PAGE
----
Since brain ischemia is one of the leading causes of adult disability and death, neuroprotection of the ischemic brain is of particular importance. Acute neuroprotective strategies usually have the aim of suppressing glutamate excitotoxicity and an excessive N-methyl-d-aspartate (NMDA) receptor function. Clinically tolerated antagonists should antagonize an excessive NMDA receptor function without compromising the normal synaptic function. Kynurenic acid (KYNA) an endogenous metabolite of the tryptophan metabolism, may be an attractive neuroprotectant in this regard. The manipulation of brain KYNA levels was earlier found to effectively enhance the histopathological outcome of experimental ischemic/hypoxic states. The present investigation of the neuroprotective capacity of L-kynurenine sulfate (L-KYNs) administered systemically after reperfusion in a novel distal middle cerebral artery occlusion (dMCAO) model of focal ischemia/reperfusion revealed that in contrast with earlier results, treatment with L-KYNs worsened the histopathological outcome of dMCAO. This contradictory result indicates that post-ischemic treatment with L-KYNs may be harmful.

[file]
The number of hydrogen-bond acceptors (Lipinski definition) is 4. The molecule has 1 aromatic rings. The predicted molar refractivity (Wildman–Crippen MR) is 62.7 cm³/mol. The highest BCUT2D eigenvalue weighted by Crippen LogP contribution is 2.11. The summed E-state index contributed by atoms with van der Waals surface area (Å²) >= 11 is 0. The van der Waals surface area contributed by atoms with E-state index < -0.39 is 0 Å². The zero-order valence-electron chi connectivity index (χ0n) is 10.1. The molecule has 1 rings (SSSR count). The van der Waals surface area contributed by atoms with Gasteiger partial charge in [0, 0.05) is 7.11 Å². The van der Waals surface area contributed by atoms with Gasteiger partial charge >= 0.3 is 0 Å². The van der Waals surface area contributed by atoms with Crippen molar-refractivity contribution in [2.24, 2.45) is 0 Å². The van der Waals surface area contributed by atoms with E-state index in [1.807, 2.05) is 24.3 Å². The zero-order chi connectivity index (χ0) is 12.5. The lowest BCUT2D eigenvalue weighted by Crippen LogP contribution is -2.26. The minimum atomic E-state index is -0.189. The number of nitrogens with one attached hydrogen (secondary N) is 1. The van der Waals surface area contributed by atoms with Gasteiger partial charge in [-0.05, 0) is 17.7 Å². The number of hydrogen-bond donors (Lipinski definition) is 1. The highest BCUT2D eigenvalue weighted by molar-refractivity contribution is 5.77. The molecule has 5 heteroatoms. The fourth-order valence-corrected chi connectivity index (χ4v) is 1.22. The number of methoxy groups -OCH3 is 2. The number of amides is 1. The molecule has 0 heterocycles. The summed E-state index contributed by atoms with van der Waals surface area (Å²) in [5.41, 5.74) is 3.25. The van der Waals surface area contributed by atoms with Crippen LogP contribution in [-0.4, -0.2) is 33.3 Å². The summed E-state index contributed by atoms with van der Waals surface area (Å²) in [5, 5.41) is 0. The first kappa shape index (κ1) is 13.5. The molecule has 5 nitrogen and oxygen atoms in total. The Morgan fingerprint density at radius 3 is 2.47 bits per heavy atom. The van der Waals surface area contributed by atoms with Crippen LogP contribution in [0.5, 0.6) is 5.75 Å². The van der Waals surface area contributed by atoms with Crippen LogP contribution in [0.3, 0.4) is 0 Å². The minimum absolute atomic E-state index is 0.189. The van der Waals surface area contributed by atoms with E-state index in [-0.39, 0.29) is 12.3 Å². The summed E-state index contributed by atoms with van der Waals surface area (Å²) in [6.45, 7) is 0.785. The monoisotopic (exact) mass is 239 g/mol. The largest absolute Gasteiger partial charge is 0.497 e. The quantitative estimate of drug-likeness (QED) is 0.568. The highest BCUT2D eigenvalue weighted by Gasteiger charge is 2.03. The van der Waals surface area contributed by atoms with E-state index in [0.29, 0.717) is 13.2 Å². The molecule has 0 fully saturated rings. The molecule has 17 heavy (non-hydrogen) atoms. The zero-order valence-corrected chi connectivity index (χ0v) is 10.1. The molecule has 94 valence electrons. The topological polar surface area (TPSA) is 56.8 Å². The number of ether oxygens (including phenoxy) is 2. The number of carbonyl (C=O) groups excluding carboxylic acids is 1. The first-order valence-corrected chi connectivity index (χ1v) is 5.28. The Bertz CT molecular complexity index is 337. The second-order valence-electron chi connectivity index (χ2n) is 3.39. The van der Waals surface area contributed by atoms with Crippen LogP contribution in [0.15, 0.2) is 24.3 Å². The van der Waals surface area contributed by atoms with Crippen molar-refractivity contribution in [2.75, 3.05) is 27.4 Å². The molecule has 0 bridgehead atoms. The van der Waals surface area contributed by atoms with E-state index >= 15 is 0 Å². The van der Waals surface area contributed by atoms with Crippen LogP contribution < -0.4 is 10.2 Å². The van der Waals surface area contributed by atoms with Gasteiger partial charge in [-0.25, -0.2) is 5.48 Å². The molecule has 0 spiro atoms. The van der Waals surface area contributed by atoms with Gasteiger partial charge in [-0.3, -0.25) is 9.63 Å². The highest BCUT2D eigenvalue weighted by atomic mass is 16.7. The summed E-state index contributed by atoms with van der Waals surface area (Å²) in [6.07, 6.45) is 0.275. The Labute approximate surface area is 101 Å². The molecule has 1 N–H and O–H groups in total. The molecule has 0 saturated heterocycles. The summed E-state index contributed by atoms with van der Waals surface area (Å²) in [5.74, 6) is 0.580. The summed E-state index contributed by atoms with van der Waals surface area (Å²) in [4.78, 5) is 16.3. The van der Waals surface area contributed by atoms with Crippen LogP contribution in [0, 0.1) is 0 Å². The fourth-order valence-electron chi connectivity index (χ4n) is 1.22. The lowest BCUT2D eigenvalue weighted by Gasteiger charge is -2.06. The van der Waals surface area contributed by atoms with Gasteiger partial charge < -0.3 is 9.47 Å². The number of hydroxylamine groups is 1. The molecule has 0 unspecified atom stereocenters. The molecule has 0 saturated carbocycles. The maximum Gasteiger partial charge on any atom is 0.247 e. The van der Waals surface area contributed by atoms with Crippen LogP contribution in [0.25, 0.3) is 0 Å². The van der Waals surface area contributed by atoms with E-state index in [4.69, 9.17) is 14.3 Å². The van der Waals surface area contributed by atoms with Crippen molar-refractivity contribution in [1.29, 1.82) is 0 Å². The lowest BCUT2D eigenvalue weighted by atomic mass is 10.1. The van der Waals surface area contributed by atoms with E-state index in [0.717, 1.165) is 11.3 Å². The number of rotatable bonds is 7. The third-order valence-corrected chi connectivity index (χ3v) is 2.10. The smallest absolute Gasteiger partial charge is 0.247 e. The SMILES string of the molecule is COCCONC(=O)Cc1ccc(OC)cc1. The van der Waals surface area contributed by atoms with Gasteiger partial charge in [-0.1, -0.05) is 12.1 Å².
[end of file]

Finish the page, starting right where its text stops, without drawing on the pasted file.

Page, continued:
|Number of pages||7|
|Publication status||Published - szept. 5 2013|
ASJC Scopus subject areas